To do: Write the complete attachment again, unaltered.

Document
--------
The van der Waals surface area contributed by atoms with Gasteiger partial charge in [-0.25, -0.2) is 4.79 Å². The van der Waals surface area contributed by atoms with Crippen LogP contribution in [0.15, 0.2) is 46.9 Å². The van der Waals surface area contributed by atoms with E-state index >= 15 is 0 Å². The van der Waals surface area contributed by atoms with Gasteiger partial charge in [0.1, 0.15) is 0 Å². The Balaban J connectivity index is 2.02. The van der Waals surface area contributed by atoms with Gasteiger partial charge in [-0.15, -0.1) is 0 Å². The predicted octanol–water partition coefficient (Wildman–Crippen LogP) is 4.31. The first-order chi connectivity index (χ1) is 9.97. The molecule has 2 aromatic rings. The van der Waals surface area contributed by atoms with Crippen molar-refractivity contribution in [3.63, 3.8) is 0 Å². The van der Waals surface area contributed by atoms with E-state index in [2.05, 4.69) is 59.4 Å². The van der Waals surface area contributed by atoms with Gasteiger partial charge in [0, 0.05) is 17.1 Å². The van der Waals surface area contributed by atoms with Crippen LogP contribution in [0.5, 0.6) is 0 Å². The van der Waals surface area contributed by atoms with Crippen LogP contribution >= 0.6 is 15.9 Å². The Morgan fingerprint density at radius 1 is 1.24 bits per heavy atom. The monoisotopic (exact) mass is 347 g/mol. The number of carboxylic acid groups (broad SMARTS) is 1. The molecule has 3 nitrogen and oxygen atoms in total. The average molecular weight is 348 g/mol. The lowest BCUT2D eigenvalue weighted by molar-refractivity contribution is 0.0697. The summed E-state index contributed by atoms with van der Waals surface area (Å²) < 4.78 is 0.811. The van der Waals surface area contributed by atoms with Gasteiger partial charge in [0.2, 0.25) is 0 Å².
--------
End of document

The van der Waals surface area contributed by atoms with Gasteiger partial charge in [-0.25, -0.2) is 4.79 Å². The van der Waals surface area contributed by atoms with Crippen LogP contribution in [0.15, 0.2) is 46.9 Å². The van der Waals surface area contributed by atoms with E-state index >= 15 is 0 Å². The van der Waals surface area contributed by atoms with Gasteiger partial charge in [0.1, 0.15) is 0 Å². The Balaban J connectivity index is 2.02. The van der Waals surface area contributed by atoms with Gasteiger partial charge in [-0.15, -0.1) is 0 Å². The predicted octanol–water partition coefficient (Wildman–Crippen LogP) is 4.31. The first-order chi connectivity index (χ1) is 9.97. The molecule has 2 aromatic rings. The van der Waals surface area contributed by atoms with Crippen molar-refractivity contribution in [3.63, 3.8) is 0 Å². The van der Waals surface area contributed by atoms with E-state index in [2.05, 4.69) is 59.4 Å². The van der Waals surface area contributed by atoms with Gasteiger partial charge in [0, 0.05) is 17.1 Å². The van der Waals surface area contributed by atoms with Crippen LogP contribution in [0.5, 0.6) is 0 Å². The van der Waals surface area contributed by atoms with Crippen LogP contribution >= 0.6 is 15.9 Å². The Morgan fingerprint density at radius 1 is 1.24 bits per heavy atom. The monoisotopic (exact) mass is 347 g/mol. The number of carboxylic acid groups (broad SMARTS) is 1. The molecule has 3 nitrogen and oxygen atoms in total. The average molecular weight is 348 g/mol. The lowest BCUT2D eigenvalue weighted by molar-refractivity contribution is 0.0697. The summed E-state index contributed by atoms with van der Waals surface area (Å²) < 4.78 is 0.811. The van der Waals surface area contributed by atoms with Gasteiger partial charge in [0.2, 0.25) is 0 Å².